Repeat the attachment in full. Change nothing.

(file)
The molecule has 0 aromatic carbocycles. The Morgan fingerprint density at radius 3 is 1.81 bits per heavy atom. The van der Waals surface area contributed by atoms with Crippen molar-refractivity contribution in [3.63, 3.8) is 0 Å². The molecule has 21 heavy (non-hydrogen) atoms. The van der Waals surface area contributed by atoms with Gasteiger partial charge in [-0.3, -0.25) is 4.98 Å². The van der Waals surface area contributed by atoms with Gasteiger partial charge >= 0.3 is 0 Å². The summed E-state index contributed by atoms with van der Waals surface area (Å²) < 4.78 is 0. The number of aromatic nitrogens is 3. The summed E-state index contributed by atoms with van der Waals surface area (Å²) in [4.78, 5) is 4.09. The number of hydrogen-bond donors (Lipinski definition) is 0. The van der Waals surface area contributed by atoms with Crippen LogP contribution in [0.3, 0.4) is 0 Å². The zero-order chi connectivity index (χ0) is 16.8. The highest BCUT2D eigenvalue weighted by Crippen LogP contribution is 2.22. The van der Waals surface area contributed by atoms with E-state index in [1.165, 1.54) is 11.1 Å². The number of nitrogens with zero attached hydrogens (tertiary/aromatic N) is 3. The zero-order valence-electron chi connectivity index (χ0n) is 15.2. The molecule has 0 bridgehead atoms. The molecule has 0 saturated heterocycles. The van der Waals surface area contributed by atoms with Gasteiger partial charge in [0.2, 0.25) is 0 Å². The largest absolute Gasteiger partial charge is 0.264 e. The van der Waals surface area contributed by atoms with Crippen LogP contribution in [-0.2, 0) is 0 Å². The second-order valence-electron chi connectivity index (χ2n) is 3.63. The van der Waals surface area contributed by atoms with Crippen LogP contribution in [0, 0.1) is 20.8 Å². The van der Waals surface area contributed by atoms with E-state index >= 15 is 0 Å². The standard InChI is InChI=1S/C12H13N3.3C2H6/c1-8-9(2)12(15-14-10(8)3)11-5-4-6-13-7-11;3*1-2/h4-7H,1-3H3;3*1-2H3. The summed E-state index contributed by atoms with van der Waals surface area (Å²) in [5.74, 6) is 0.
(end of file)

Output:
The molecule has 0 aromatic carbocycles. The Morgan fingerprint density at radius 3 is 1.81 bits per heavy atom. The van der Waals surface area contributed by atoms with Crippen molar-refractivity contribution in [3.63, 3.8) is 0 Å². The molecule has 21 heavy (non-hydrogen) atoms. The van der Waals surface area contributed by atoms with Gasteiger partial charge in [-0.3, -0.25) is 4.98 Å². The van der Waals surface area contributed by atoms with Gasteiger partial charge >= 0.3 is 0 Å². The summed E-state index contributed by atoms with van der Waals surface area (Å²) < 4.78 is 0. The number of aromatic nitrogens is 3. The summed E-state index contributed by atoms with van der Waals surface area (Å²) in [4.78, 5) is 4.09. The number of hydrogen-bond donors (Lipinski definition) is 0. The van der Waals surface area contributed by atoms with Crippen LogP contribution in [0.3, 0.4) is 0 Å². The zero-order chi connectivity index (χ0) is 16.8. The highest BCUT2D eigenvalue weighted by Crippen LogP contribution is 2.22. The van der Waals surface area contributed by atoms with E-state index in [1.165, 1.54) is 11.1 Å². The number of nitrogens with zero attached hydrogens (tertiary/aromatic N) is 3. The zero-order valence-electron chi connectivity index (χ0n) is 15.2. The molecule has 0 bridgehead atoms. The molecule has 0 saturated heterocycles. The van der Waals surface area contributed by atoms with Gasteiger partial charge in [0.2, 0.25) is 0 Å². The largest absolute Gasteiger partial charge is 0.264 e. The van der Waals surface area contributed by atoms with Crippen LogP contribution in [-0.2, 0) is 0 Å². The second-order valence-electron chi connectivity index (χ2n) is 3.63. The van der Waals surface area contributed by atoms with Crippen LogP contribution in [0, 0.1) is 20.8 Å². The van der Waals surface area contributed by atoms with E-state index >= 15 is 0 Å². The standard InChI is InChI=1S/C12H13N3.3C2H6/c1-8-9(2)12(15-14-10(8)3)11-5-4-6-13-7-11;3*1-2/h4-7H,1-3H3;3*1-2H3. The summed E-state index contributed by atoms with van der Waals surface area (Å²) in [5.74, 6) is 0.